One major example of white-collar crime is the infamous Ponzi scheme. Charles Ponzi started out as a poor immigrant in the 1920s, working odd jobs and doing two stints in jail before creating his multimillion-dollar scam.

Ponzi realized he could make a generous living by taking on ‘investors’. He would promise lucrative annual returns of 50 to 100 percent which encouraged many to part with their cash. However instead of investing the funds, Ponzi pocketed the money and only paid ‘returns’ to give the illusion of growth.

His scheme soon began to unravel when too many investors requested to withdraw their funds that the fraudster had already spent.

If you have any suspicions about colleagues or employees, ICFECI can help. We are experts in computer and cell phone forensics, while founder Dan James has been a Certified Fraud Examiner for over 25 years. We have decades of experience dealing with corporate crimes and fraud, with a track record of success in uncovering schemes and compiling evidence that will stand up in court.

How to request funding for Investigative, Expert, and other services necessary for Adequate representation

Preparing a budget for court appointed investigators and experts (in computer/cell phone forensics) can be difficult, especially if you don’t have much experience with it. Budgets are something we are all familiar with, but it’s hard to manage when you don’t know when and where funding will come from.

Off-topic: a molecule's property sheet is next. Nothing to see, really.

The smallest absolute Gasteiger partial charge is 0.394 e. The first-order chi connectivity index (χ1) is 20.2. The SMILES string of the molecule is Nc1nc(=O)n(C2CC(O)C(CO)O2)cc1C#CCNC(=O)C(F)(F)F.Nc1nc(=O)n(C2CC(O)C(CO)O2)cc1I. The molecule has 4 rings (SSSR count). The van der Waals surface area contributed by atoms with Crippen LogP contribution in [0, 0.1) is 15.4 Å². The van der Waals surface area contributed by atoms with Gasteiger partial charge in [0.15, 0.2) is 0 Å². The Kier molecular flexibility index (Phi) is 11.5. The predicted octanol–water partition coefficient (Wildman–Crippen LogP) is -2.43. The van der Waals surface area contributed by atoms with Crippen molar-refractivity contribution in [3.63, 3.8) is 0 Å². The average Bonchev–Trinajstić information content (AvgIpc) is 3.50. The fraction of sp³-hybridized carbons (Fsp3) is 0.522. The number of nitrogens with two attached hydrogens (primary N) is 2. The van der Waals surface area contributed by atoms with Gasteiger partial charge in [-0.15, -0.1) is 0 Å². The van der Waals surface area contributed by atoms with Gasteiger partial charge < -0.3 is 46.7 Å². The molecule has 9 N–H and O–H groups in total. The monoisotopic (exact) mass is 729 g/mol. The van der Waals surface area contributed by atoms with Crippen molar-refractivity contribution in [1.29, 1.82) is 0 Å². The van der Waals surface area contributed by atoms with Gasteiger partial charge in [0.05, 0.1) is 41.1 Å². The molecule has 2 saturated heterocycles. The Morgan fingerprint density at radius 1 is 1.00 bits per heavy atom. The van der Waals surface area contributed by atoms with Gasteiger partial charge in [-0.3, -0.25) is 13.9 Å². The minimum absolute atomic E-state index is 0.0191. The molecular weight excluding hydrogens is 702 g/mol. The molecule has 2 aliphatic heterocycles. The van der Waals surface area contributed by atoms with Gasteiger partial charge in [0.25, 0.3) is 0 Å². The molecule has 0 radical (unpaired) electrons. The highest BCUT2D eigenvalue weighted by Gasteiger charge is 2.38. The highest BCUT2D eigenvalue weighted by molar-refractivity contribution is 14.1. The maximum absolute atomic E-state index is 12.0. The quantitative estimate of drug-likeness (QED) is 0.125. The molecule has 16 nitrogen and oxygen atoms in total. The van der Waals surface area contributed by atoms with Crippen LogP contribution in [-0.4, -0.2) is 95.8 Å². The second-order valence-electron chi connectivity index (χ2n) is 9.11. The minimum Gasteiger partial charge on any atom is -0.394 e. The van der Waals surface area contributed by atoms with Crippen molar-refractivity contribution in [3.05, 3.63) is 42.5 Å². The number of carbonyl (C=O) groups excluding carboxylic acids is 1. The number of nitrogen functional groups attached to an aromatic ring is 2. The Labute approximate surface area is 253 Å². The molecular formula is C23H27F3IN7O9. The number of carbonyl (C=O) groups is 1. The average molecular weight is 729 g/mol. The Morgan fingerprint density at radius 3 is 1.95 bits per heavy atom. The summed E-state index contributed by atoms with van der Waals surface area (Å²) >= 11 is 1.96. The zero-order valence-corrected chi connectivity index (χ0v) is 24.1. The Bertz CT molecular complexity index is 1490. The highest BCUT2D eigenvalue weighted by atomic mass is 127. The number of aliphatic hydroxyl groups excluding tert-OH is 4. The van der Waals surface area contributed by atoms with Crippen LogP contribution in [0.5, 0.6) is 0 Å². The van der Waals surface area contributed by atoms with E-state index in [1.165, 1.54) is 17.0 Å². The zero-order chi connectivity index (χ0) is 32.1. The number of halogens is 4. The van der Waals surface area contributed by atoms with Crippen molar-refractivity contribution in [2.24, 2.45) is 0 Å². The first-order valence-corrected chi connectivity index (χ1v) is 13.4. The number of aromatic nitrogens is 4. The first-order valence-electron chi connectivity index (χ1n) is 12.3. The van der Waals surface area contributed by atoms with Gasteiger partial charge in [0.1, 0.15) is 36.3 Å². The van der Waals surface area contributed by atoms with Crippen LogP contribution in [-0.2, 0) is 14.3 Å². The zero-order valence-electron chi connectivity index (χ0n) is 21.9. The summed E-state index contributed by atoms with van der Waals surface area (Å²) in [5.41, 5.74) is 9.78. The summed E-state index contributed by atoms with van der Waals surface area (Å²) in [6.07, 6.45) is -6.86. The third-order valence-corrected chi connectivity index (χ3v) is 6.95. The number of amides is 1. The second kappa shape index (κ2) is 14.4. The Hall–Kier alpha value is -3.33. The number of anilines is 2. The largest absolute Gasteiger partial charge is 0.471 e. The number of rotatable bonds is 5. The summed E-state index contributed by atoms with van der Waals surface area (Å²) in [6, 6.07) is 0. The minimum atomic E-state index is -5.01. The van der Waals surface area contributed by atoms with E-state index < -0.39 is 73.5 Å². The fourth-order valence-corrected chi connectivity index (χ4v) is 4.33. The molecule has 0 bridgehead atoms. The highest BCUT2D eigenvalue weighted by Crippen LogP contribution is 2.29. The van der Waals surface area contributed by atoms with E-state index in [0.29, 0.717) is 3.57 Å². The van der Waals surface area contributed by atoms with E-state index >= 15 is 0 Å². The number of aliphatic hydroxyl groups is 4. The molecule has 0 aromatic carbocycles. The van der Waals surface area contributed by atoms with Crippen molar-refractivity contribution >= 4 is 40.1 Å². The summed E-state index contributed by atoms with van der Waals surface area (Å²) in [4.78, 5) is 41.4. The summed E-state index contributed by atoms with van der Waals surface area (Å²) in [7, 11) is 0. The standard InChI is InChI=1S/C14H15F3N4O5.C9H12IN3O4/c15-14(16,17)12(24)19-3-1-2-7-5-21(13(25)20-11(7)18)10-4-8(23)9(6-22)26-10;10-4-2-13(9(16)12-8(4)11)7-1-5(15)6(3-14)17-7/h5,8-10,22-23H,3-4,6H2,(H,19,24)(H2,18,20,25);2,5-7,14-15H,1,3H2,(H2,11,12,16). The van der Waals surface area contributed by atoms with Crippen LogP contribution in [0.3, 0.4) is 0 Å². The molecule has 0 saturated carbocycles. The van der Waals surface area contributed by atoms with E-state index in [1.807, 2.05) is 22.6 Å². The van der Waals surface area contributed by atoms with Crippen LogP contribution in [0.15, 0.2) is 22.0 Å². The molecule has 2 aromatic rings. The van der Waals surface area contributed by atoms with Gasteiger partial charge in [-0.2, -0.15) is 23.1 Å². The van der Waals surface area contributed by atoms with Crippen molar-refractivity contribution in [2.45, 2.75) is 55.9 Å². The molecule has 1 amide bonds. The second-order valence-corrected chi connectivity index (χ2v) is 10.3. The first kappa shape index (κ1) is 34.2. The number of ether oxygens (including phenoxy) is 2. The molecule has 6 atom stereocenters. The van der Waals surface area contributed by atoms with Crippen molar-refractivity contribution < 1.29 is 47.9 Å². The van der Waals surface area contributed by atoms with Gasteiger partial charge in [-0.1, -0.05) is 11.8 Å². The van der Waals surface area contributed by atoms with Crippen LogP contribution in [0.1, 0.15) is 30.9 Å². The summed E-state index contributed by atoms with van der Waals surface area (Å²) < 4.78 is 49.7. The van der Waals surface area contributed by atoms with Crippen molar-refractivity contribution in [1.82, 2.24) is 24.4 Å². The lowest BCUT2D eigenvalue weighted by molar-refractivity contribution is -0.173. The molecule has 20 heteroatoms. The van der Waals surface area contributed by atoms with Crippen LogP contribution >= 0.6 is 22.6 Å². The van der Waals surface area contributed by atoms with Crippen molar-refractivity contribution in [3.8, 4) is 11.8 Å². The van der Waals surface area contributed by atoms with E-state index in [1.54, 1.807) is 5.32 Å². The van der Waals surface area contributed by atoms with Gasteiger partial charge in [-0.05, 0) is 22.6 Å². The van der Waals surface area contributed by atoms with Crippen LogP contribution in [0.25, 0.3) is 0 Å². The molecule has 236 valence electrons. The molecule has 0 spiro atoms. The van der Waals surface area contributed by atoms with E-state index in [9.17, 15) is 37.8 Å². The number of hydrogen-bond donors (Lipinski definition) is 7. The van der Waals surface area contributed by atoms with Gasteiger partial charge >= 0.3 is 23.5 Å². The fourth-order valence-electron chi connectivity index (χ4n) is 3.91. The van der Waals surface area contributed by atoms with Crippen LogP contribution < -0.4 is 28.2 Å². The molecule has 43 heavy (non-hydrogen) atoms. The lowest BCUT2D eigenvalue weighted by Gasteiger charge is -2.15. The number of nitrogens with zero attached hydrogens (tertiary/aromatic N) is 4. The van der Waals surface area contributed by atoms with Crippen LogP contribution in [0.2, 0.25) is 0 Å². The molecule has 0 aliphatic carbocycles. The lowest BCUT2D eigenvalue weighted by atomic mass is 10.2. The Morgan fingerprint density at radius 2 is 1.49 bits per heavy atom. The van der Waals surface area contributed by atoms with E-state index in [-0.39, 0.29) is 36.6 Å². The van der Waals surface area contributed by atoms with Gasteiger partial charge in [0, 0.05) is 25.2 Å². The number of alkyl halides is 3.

Dan James at the Institute of Computer Forensic Examinations and Criminal Investigations (ICFECI) is a resource to the CJA-Panel.

Dan has been in the field of computer forensics since 1968, giving him a wealth of experience, knowledge and skills required for world-class investigative work. Dan has also been a Certified Fraud Examiner for over 25 years. With more than 50 years of experience in planning, working and budgeting computer forensic examinations and criminal investigations, Dan has the know-how and wherewithal to manage funding in a professional and effective manner.

Looking to request funding?

The following information may help.

Go to: https://www.uscourts.gov/services-forms/forms

Scroll all the way down to “C” for CJA 28 forms. These forms are available as pdfs for you to edit digitally or print out yourself. There are various forms catering to experts, attorneys, etc. so be sure to select the right one for you.

The CJA 28 form templates are simple and easy to use. What you may find difficult however is knowing how to determine time involved in types of forensic examinations and criminal investigations. Even more difficult is estimating time involved in “Mega Cases” in areas of forensic science.

If you’re new to the field or struggling with budgeting, Dan James can help. Having dealt with funding requests for the best part of 50 years, Dan knows all the tips and tricks to ensure your budget planning is effective, successful and straightforward. Get in touch with Dan at www.icfeci.com if you need any assistance or have any questions.

4 tools every investigator needs

With so much mental work to be done, it’s easy for investigators to forget the practical tools at their disposal. It’s no secret that offering investigative services demands a lot of knowledge, critical thinking and strategy, but there is also a range of physical equipment that could help your case.

  1. Cameras

Cameras are everywhere nowadays. Almost everyone now has a smartphone with an in-built camera or two (or three!), so taking photos and videos has never been easier. Add to that the rise in CCTV in public areas and it’s virtually impossible to go anywhere without photographic evidence.